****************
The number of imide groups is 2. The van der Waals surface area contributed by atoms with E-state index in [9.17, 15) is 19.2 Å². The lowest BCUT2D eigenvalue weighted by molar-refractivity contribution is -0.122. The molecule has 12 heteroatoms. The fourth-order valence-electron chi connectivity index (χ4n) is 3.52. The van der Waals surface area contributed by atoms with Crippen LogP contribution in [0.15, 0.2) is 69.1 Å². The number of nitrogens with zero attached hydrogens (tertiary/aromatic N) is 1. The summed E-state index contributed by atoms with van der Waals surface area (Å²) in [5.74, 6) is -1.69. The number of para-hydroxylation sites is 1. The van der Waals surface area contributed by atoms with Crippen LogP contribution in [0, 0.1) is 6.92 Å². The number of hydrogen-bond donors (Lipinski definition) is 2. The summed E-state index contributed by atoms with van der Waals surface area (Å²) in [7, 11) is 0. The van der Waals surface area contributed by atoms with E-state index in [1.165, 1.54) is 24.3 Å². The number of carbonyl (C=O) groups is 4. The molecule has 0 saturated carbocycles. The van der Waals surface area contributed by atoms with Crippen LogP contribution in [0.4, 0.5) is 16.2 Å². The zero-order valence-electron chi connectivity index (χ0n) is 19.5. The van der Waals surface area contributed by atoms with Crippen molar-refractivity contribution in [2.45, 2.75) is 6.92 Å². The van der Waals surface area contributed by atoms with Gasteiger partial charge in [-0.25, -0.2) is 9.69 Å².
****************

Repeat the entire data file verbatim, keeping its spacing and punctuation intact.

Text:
The number of imide groups is 2. The van der Waals surface area contributed by atoms with E-state index in [9.17, 15) is 19.2 Å². The lowest BCUT2D eigenvalue weighted by molar-refractivity contribution is -0.122. The molecule has 12 heteroatoms. The fourth-order valence-electron chi connectivity index (χ4n) is 3.52. The van der Waals surface area contributed by atoms with Crippen LogP contribution in [0.15, 0.2) is 69.1 Å². The number of nitrogens with zero attached hydrogens (tertiary/aromatic N) is 1. The summed E-state index contributed by atoms with van der Waals surface area (Å²) in [5.74, 6) is -1.69. The number of para-hydroxylation sites is 1. The van der Waals surface area contributed by atoms with Crippen LogP contribution in [0, 0.1) is 6.92 Å². The number of hydrogen-bond donors (Lipinski definition) is 2. The summed E-state index contributed by atoms with van der Waals surface area (Å²) in [7, 11) is 0. The van der Waals surface area contributed by atoms with E-state index in [1.165, 1.54) is 24.3 Å². The number of carbonyl (C=O) groups is 4. The molecule has 0 saturated carbocycles. The van der Waals surface area contributed by atoms with Crippen LogP contribution in [0.4, 0.5) is 16.2 Å². The zero-order valence-electron chi connectivity index (χ0n) is 19.5. The van der Waals surface area contributed by atoms with Crippen molar-refractivity contribution in [2.45, 2.75) is 6.92 Å². The van der Waals surface area contributed by atoms with Gasteiger partial charge in [-0.25, -0.2) is 9.69 Å².